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Old December 17th, 2014, 02:21 PM   #11861
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Diesel engines are cleaner than ever, the emissions of NOx and PM10 is much lower than diesel engines of 2000 or before. I don't see why they would want to get rid of them at this point. It's better to phase out older diesel engines, for example to tax diesel cars based on their euro emission class rather than weight. A 20 year old diesel smoker cost the same in road tax as a recent euro 6 diesel car. But you know, the environment is a great excuse to levy more taxes.
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Old December 17th, 2014, 03:00 PM   #11862
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I saw a headline somewhere a few days ago - didn't have time to read the article and I can't remember where now - saying that emissions-wise, electric cars are no better than, well, gasoline-powered ones I guess. I don't know if they were just considering the total carbon footprint including the manufacture of the vehicle or what....
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Old December 17th, 2014, 03:03 PM   #11863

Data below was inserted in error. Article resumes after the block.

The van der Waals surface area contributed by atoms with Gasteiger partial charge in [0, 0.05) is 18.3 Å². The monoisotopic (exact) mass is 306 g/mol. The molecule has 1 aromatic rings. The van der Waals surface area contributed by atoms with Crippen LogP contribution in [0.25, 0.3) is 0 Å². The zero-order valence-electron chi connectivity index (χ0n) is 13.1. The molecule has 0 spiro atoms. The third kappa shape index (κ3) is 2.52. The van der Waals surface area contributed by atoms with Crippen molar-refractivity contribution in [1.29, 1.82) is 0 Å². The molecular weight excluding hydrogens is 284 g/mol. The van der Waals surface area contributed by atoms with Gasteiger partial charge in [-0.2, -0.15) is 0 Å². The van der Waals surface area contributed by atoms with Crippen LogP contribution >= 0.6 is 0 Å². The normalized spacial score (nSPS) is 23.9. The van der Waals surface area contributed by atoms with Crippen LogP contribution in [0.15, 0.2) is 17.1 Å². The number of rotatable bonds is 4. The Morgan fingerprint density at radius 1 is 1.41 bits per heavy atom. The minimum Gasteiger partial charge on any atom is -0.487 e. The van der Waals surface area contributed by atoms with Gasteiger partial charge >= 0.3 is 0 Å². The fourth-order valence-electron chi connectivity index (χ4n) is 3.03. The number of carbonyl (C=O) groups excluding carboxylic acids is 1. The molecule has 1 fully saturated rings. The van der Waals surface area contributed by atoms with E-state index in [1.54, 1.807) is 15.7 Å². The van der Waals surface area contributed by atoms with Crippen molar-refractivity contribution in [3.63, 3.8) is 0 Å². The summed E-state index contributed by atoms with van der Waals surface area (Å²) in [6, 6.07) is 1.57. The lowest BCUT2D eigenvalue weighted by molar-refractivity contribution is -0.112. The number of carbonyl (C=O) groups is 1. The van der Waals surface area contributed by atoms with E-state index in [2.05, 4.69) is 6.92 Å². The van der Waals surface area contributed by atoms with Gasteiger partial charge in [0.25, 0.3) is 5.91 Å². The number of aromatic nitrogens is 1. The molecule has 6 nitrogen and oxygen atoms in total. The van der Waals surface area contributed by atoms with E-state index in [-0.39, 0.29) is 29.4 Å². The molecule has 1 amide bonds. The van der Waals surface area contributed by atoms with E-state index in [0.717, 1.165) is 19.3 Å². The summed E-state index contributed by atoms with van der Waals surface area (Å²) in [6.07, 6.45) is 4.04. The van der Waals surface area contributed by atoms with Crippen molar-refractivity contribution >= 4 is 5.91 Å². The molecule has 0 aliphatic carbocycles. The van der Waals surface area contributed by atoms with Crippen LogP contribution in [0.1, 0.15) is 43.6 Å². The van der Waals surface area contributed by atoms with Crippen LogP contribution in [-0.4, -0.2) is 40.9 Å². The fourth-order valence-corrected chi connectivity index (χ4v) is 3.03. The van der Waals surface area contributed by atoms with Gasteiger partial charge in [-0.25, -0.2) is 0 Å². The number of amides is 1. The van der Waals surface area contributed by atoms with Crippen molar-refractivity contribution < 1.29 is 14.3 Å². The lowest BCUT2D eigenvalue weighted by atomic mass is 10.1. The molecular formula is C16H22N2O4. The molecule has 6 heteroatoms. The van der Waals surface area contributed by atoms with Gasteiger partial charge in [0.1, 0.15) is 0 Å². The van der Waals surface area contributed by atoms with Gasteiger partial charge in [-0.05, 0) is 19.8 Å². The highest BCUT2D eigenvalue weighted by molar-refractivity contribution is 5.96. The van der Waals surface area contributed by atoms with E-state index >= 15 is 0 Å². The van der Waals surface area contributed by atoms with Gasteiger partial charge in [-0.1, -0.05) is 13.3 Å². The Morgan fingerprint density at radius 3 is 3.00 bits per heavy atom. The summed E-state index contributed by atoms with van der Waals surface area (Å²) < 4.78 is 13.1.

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I think that's the total 'dust-to-dust' cycle. However, electric cars don't have exhaust emissions while driving, so it can improve the local air quality.

But electric cars are a niche market in most of Europe (the most notable exception being Norway). Nearly all electric vehicles in the Netherlands are owned by government agencies and a few businesses.
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Old December 17th, 2014, 07:33 PM   #11864
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Rijnlandroute

The minister of Infrastructure & Environment, Melanie Schultz, has signed the final EIS (tracébesluit) for the A4 and A44 reconstruction that is part of the larger 'Rijnlandroute' project. It involves two new motorway interchanges, a widening of A44 and an extension of the local lanes of A4 to the Rijnlandroute interchange.

The EIS will be unveiled to the public in January 2015.

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Old December 18th, 2014, 04:07 PM   #11865
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A12 Bunnik / Houten

The A12 motorway at Bunnik. The overpass under construction is part of the new interchange that will serve Houten. The underpass in the foreground is part of the Bunnik bypass (N411). They cross each other, but do not provide access. Quite a complex project for a small town like Bunnik, with the A12 motorway, a busy railroad, new ramps and a new bypass.

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Old December 18th, 2014, 04:27 PM   #11866
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Duinpolderweg

The 'Duinpolderweg' (Dune-Polder Road) is a proposed connection in Noord-Holland province. It will link A4 with N206 and provide a better east-west connection in the densely populated Haarlemmermeer and Bollenstreek regions.